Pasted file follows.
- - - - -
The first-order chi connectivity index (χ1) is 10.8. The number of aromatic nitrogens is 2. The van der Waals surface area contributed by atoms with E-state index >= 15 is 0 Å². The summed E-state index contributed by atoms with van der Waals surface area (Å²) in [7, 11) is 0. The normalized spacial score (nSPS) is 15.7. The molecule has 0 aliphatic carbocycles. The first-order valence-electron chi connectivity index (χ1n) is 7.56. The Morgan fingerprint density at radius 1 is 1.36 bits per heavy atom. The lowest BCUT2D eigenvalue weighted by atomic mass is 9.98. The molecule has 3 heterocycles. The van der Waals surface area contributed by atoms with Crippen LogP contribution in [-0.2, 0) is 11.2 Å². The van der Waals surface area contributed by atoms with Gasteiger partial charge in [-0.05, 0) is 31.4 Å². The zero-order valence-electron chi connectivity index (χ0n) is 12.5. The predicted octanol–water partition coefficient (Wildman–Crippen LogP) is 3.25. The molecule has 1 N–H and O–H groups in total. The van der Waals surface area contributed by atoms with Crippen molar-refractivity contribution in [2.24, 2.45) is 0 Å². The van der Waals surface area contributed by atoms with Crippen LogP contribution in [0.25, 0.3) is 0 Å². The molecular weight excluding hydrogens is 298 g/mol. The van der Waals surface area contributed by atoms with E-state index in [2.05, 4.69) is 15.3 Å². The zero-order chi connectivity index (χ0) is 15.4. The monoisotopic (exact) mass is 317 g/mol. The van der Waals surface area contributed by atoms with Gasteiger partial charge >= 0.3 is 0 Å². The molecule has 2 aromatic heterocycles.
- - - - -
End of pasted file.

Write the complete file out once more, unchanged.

The first-order chi connectivity index (χ1) is 10.8. The number of aromatic nitrogens is 2. The van der Waals surface area contributed by atoms with E-state index >= 15 is 0 Å². The summed E-state index contributed by atoms with van der Waals surface area (Å²) in [7, 11) is 0. The normalized spacial score (nSPS) is 15.7. The molecule has 0 aliphatic carbocycles. The first-order valence-electron chi connectivity index (χ1n) is 7.56. The Morgan fingerprint density at radius 1 is 1.36 bits per heavy atom. The lowest BCUT2D eigenvalue weighted by atomic mass is 9.98. The molecule has 3 heterocycles. The van der Waals surface area contributed by atoms with Crippen LogP contribution in [-0.2, 0) is 11.2 Å². The van der Waals surface area contributed by atoms with Gasteiger partial charge in [-0.05, 0) is 31.4 Å². The zero-order valence-electron chi connectivity index (χ0n) is 12.5. The predicted octanol–water partition coefficient (Wildman–Crippen LogP) is 3.25. The molecule has 1 N–H and O–H groups in total. The van der Waals surface area contributed by atoms with Crippen molar-refractivity contribution in [2.24, 2.45) is 0 Å². The van der Waals surface area contributed by atoms with Crippen LogP contribution in [0.25, 0.3) is 0 Å². The molecular weight excluding hydrogens is 298 g/mol. The van der Waals surface area contributed by atoms with E-state index in [2.05, 4.69) is 15.3 Å². The zero-order chi connectivity index (χ0) is 15.4. The monoisotopic (exact) mass is 317 g/mol. The van der Waals surface area contributed by atoms with Gasteiger partial charge >= 0.3 is 0 Å². The molecule has 2 aromatic heterocycles.